Panasonic Lumix GH4 Review – The GH4 the first mirrorless camera to shoot 4K video, while offering a wide range of stills shooting features
Panasonic Lumix GH4 Review – First Look
The new Panasonic Lumix DMC-GH4 is the successor to the GH3, and comes sporting a brand new sensor. While its 16.05MP resolution is identical to that of its excellent predecessor, Panasonic informs us that the new sensor has new semi-conductor protection technology in other areas designed to reduce image noise and improve dynamic range. Also helping improve performance is a new quad-core image processing system in Panasonic’s Venus Engine, which provides an increase in max ISO to 25,600 and burst shooting of up to 12fps, or 7.5fps with continuous focusing.
Of course, the big news everyone will be talking about with the GH4 is video, specifically its ability to shoot 4K video at a resolution of 4096×2160 pixels and a maximum frame rate of 96fps. The level of quality the GH4 can achieve is phenomenal – the video it captures can have a bit rate of up to 200Mbps, far exceeding the 73Mbps bit rate captured by the GH3. It’s good enough that it could be used by 4K television broadcasters.
The GH4 can be augmented with an optional Interface Unit, which is designed for professional videographers. The unit provides two XLR microphone sockets, four SDI terminals, a Micro HDMI output, a colour bar signal and an audio reference signal.
It also adds an external time control that allows for multiple cameras to synchronise time codes for simultaneous recording. In order to keep up with the demands of 4K recording, the GH4 uses the new UHS I class III SD card format, and indeed is the first camera to do so.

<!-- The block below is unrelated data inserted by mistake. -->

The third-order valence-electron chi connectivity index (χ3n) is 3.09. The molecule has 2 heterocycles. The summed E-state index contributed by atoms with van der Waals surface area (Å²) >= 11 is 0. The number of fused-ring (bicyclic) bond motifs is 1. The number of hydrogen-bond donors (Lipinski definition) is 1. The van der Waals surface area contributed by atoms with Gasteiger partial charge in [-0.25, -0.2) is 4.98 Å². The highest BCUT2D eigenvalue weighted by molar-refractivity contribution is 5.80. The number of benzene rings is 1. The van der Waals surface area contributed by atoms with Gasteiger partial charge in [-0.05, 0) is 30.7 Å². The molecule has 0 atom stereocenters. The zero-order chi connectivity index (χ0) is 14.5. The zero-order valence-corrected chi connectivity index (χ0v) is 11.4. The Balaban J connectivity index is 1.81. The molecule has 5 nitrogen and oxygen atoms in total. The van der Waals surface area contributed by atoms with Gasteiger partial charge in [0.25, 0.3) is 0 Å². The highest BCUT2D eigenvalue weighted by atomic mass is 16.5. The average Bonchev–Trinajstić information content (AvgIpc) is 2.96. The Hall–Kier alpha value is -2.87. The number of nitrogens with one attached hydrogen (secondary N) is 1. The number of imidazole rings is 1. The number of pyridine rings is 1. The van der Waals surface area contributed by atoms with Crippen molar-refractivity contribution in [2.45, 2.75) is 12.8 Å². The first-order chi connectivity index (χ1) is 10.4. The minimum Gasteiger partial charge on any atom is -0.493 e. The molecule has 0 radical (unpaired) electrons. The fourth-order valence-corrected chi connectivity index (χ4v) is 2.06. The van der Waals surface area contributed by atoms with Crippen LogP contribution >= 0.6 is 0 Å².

Autofocus on the GH4 has received one of the more intriguing upgrades. A new system on the GH4 named DFD (Depth From Defocusing) uses a database of all existing Panasonic lenses to estimate how out of focus a lens is and compensate accordingly, fine tuning the focus with contrast detection.
Panasonic claims this will all be able to happen within 0.07 seconds – edging out Fuji’s 0.08sec AF acquirement on its X-series cameras. The GH4 also now has 49 AF points, compared to the GH3’s 23.
Pricing and availability information for the Panasonic Lumix DMC-GH4 are yet to be announced.
The GH4 may not be a radical departure from the GH3 in many ways, but it’s got a lot to like. The increased shooting rate is very welcome, as is the much-improved AF. I especially liked the build of the camera – the magnesium alloy body very similar to the GH3, but Panasonic has got the grip just right. It fits beautifully in the hand and feels just about perfect. The weather and dust resistance is a nice touch as well.
For videographers, the GH4 is currently peerless. The speed of 4K capture is hugely impressive, but the four thirds sensor means the camera remains relatively light and suitable for travel, as do its lenses. It’s a fantastic all-in-one package for photography and video recording.
I can definitely see it being useful for photojournalists and reportage photographers who might want to switch between still images and video at a moment’s notice, and be comfortable with how well they can capture both.
We were using a pre-production version of the GH4 for a hands-on, and didn’t get a chance to properly assess how far the image quality has been improved by the new sensor technology, which is really going to be the deciding factor as to whether it’s worth upgrading from the GH3.
The images we saw did look impressive, however we’ll have to wait until we get hold of a final version of the camera before we can say for sure.
Some may be surprised that there’s been no increase in resolution from the GH3, and 16MP does perhaps feel a little on the low side. In my opinion, however, the sensor improvements should more than compensate.